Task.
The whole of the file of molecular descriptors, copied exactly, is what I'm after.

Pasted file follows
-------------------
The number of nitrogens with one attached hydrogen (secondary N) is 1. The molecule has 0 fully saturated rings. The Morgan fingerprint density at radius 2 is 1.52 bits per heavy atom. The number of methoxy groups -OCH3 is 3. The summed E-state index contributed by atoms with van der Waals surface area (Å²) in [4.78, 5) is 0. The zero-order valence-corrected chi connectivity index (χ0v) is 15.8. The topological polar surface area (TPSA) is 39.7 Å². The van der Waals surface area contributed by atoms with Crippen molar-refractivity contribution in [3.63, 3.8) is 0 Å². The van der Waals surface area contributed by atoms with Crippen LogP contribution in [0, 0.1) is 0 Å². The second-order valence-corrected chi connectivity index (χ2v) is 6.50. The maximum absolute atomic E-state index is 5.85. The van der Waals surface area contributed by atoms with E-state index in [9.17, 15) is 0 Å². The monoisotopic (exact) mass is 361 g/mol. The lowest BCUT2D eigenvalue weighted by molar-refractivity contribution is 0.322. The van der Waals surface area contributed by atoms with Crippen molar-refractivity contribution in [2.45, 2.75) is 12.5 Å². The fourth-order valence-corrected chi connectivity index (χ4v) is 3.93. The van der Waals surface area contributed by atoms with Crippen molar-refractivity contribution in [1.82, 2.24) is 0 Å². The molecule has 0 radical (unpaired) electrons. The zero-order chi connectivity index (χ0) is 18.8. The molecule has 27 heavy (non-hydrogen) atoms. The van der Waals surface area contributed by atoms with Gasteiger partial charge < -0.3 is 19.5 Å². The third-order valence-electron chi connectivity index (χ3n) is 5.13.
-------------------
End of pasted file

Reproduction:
The number of nitrogens with one attached hydrogen (secondary N) is 1. The molecule has 0 fully saturated rings. The Morgan fingerprint density at radius 2 is 1.52 bits per heavy atom. The number of methoxy groups -OCH3 is 3. The summed E-state index contributed by atoms with van der Waals surface area (Å²) in [4.78, 5) is 0. The zero-order valence-corrected chi connectivity index (χ0v) is 15.8. The topological polar surface area (TPSA) is 39.7 Å². The van der Waals surface area contributed by atoms with Crippen molar-refractivity contribution in [3.63, 3.8) is 0 Å². The van der Waals surface area contributed by atoms with Crippen LogP contribution in [0, 0.1) is 0 Å². The second-order valence-corrected chi connectivity index (χ2v) is 6.50. The maximum absolute atomic E-state index is 5.85. The van der Waals surface area contributed by atoms with E-state index in [9.17, 15) is 0 Å². The monoisotopic (exact) mass is 361 g/mol. The lowest BCUT2D eigenvalue weighted by molar-refractivity contribution is 0.322. The van der Waals surface area contributed by atoms with Crippen molar-refractivity contribution in [2.45, 2.75) is 12.5 Å². The fourth-order valence-corrected chi connectivity index (χ4v) is 3.93. The van der Waals surface area contributed by atoms with Crippen molar-refractivity contribution in [1.82, 2.24) is 0 Å². The molecule has 0 radical (unpaired) electrons. The zero-order chi connectivity index (χ0) is 18.8. The molecule has 27 heavy (non-hydrogen) atoms. The van der Waals surface area contributed by atoms with Gasteiger partial charge < -0.3 is 19.5 Å². The third-order valence-electron chi connectivity index (χ3n) is 5.13.